No material will be removed.
The bend begins. I had initially thought I would solder the join, and have to make up my own high-karat solder- but then... I thought, NO- I'll FUSE it. To solder is to join by melting a less pure alloy into the joint- which leaves a visible line of another colour. Fusion involves melting the joint on itself- a seamless, invisible join. The difficulty of fusion is that you have to get the whole piece up to almost-melting temperature... then just-melt the join– you could melt the whole thing! Its a bit nerve-wracking.
You can see in this photo how the whole ring is red hot- and the surface is just starting to 'swim'; to go liquid. Danger! But, this risk of total destruction is part of the romance of goldsmithing, gentle reader. Commitment is required. The smith makes himself vulnerable.
This makes me think of marriage, naturally; for good fusion you have to melt yourself a little bit.
Perfectly fused! But hmm... it looks a little droopy, no?
Its just this shape becuase I did a 'scarf' joint (big overlap) for maximum surface contact.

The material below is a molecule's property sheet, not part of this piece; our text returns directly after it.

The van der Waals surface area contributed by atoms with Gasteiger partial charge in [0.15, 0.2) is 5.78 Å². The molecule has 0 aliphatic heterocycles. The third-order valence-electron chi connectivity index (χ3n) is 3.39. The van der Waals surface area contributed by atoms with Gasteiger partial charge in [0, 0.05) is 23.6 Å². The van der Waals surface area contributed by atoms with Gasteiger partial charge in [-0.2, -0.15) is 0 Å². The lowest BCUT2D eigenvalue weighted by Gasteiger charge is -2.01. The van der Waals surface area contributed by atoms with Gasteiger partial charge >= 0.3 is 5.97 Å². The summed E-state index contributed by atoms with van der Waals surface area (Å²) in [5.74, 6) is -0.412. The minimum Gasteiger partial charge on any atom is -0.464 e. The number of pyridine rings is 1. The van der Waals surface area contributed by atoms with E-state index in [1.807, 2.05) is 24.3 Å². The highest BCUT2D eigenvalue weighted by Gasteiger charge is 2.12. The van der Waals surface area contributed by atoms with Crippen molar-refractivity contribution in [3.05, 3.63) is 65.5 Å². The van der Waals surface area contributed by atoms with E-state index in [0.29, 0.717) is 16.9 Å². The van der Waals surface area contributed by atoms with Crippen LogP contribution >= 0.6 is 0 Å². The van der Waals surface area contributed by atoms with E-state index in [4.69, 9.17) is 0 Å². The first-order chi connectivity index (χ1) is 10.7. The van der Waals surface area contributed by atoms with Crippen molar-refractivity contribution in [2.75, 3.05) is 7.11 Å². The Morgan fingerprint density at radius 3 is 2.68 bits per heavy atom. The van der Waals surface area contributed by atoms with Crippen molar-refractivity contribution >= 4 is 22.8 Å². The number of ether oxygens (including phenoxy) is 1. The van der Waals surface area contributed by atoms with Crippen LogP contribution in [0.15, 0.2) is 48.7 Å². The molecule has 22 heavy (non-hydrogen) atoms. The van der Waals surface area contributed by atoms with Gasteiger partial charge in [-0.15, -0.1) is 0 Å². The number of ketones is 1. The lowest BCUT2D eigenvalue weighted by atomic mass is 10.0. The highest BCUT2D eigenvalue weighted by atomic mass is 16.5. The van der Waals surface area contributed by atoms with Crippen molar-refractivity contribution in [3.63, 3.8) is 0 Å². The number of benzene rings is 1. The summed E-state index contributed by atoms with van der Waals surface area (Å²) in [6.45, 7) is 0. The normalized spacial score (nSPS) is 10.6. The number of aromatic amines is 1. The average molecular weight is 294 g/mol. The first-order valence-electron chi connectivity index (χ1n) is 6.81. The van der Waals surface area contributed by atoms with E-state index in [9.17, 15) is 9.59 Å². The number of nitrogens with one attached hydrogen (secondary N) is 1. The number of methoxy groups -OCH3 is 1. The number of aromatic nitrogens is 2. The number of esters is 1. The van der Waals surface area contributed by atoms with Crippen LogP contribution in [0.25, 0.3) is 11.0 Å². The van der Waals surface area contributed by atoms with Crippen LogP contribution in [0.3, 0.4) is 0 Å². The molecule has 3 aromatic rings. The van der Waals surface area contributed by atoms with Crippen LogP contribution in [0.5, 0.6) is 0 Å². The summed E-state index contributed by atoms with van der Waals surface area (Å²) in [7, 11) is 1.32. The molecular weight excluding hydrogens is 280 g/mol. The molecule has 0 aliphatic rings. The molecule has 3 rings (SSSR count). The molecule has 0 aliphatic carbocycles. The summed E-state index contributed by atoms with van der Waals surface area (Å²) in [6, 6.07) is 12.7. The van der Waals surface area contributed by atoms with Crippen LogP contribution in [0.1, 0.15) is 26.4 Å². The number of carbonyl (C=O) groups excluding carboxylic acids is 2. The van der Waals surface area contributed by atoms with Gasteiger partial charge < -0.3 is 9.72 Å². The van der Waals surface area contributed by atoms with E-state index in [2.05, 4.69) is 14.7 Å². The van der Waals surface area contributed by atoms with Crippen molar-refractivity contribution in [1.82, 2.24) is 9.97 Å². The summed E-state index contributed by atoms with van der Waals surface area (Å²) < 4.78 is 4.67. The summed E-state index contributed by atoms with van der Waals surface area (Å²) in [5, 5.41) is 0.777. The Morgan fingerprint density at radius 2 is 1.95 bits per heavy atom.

Don't fret- its getting better and better.
Next, I forge and forge and forge, with my hammer, stretching the ring to size 'U' on the mandrel, and perfecting the shape.
To get the soft, ancientish surface texture was a matter of damping the face of the steel hammer.
After a thousand and one hammer taps, we have arrived.
The weight is astonishing.
The lustre is celestial.
The provenance is without reproach.
The band is seamless, the simple methodology has dignified integrity.
Wear it well, Mark- 'tis a beauty.
12 November 2010
10 November 2010
Don't get me wrong, I love it when my pals come over and play "kumbaya" on my guitar, while everyone else just has to listen.
But I felt it might be more sociable if we had two guitars in our house, so I thought I'd get a "guest's" guitar, that way, two of us can jam out while everyone else just has to listen.